Welcome to the revamped and renamed “Sober Law News” courtesy of the law firm Beighley, Myrick & Udell, P.A., where I am now making my home.
Having spent the past 5 ½ years in Delray Beach, I have elected to broaden my ability to be able to serve the Recovery Community and relocate my offices to Boca Raton where I am now a partner in the soon-to-be-renamed “Beighley, Myrick, Udell & Lynne, P.A.”
I want to thank each and every one of you for your support all these years and your encouragement of me to continue to advocate to find balance within the Recovery Community and greater treatment industry.
I have learned a tremendous amount from you about what a true “community” means, and have also learned that the opposite of “addiction” is not “sobriety” but rather “connectivity.”
Thanks for staying connected.
And now, on to the news……
First, we write about the State of Washington and how the Seattle Times reported on February 27, 2016 regarding a bill in that state’s legislature that would create a confidential relationship between a person in recovery and their sponsor. This bill would put communications between these two roles on par with that of doctor and patient, attorney and client, priest and penitent, albeit only for noncriminal cases.
Still, under the bill, a person “who acts as a sponsor providing guidance, emotional support, and counseling in an individualized manner” to someone in a recovery program would not be allowed to testify in a civil action or proceeding about anything said in their conversations, unless the privilege is waived by the person in recovery or on account of their death.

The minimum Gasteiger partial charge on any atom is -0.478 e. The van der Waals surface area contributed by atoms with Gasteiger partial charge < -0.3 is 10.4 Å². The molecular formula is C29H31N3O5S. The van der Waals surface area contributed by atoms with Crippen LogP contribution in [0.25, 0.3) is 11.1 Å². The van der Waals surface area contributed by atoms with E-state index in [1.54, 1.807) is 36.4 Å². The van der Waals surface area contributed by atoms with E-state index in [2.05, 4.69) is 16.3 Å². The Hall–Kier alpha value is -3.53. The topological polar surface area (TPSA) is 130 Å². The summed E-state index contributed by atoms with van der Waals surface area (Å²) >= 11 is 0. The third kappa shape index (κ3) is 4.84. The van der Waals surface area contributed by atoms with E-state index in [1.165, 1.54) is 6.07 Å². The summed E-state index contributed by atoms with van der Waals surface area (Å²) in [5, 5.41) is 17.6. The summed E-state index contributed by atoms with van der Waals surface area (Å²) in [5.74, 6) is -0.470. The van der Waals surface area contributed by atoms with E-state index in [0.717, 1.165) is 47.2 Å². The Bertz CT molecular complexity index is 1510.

How did this get proposed? The measure has been pushed by King County Councilmember Reagan Dunn, a recovering alcoholic who says such a bill is needed so people in recovery don’t have their words used against them in civil lawsuits or divorce proceedings.
Conversely, at the federal level, The Hill reported on 2/28/16 (“Senate readies for battle over opioid abuse”) that a demand by Senate Democrats for emergency funding to tackle opioid abuse is threatening to derail the larger bipartisan Comprehensive Addiction and Recovery Act, or CARA legislation which has been otherwise moving through Congress.
Dozens of organizations sent a letter to McConnell and Reid this week urging them to make sure CARA passes, saying it will “make important advancements to effectively address the growing epidemic of drug abuse.”
The Harm Reduction Coalition, separately, sent a letter to Senate leadership urging them to move the legislation in a “bipartisan fashion” and suggesting that some of the programs pushed by Democrats do not “achieve sufficient and timely impact to warrant emergency supplemental appropriations outside of regular order.”
The Centers for Disease Control and Prevention reported last month that drug overdose deaths reached historic levels in 2014, with an individual more likely to die by overdose than in a car crash.
Last, and in a you-heard-it-here-first, on the other side of the planet, the Japan Times is reporting about the growing recognition of Smartphone Addiction, particularly in the middle school and elementary school population.
“When [a student] stopped attending school she was helped by a sympathetic teacher, but like alcoholism or drugs, it’s exceedingly difficult to rid oneself of Internet addiction unless a person first recognizes that he or she has a serious problem.”
While we may laugh, many of my friends in the Recovery Community has asserted that the kids in group or program don’t know how to connect in face-to-face discussions with others, and are uncomfortable outside of looking up from their devices.
Have a great week!!!!